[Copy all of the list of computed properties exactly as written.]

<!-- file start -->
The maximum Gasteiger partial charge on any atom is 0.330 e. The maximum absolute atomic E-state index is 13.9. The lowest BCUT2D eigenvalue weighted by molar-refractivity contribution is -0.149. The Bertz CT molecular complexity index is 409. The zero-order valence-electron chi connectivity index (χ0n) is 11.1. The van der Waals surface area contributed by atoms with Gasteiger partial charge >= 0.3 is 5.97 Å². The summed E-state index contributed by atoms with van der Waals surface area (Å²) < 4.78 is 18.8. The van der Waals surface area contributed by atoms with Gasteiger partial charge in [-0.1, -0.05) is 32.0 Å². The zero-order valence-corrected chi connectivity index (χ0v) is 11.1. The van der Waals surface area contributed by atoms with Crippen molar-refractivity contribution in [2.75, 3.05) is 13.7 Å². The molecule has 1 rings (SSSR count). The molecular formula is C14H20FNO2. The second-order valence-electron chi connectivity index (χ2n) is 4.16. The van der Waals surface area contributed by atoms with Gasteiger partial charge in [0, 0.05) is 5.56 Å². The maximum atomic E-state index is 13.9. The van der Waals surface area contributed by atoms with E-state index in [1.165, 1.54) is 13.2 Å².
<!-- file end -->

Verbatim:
The maximum Gasteiger partial charge on any atom is 0.330 e. The maximum absolute atomic E-state index is 13.9. The lowest BCUT2D eigenvalue weighted by molar-refractivity contribution is -0.149. The Bertz CT molecular complexity index is 409. The zero-order valence-electron chi connectivity index (χ0n) is 11.1. The van der Waals surface area contributed by atoms with Gasteiger partial charge >= 0.3 is 5.97 Å². The summed E-state index contributed by atoms with van der Waals surface area (Å²) < 4.78 is 18.8. The van der Waals surface area contributed by atoms with Gasteiger partial charge in [-0.1, -0.05) is 32.0 Å². The zero-order valence-corrected chi connectivity index (χ0v) is 11.1. The van der Waals surface area contributed by atoms with Crippen molar-refractivity contribution in [2.75, 3.05) is 13.7 Å². The molecule has 1 rings (SSSR count). The molecular formula is C14H20FNO2. The second-order valence-electron chi connectivity index (χ2n) is 4.16. The van der Waals surface area contributed by atoms with Gasteiger partial charge in [0, 0.05) is 5.56 Å². The maximum atomic E-state index is 13.9. The van der Waals surface area contributed by atoms with E-state index in [1.165, 1.54) is 13.2 Å².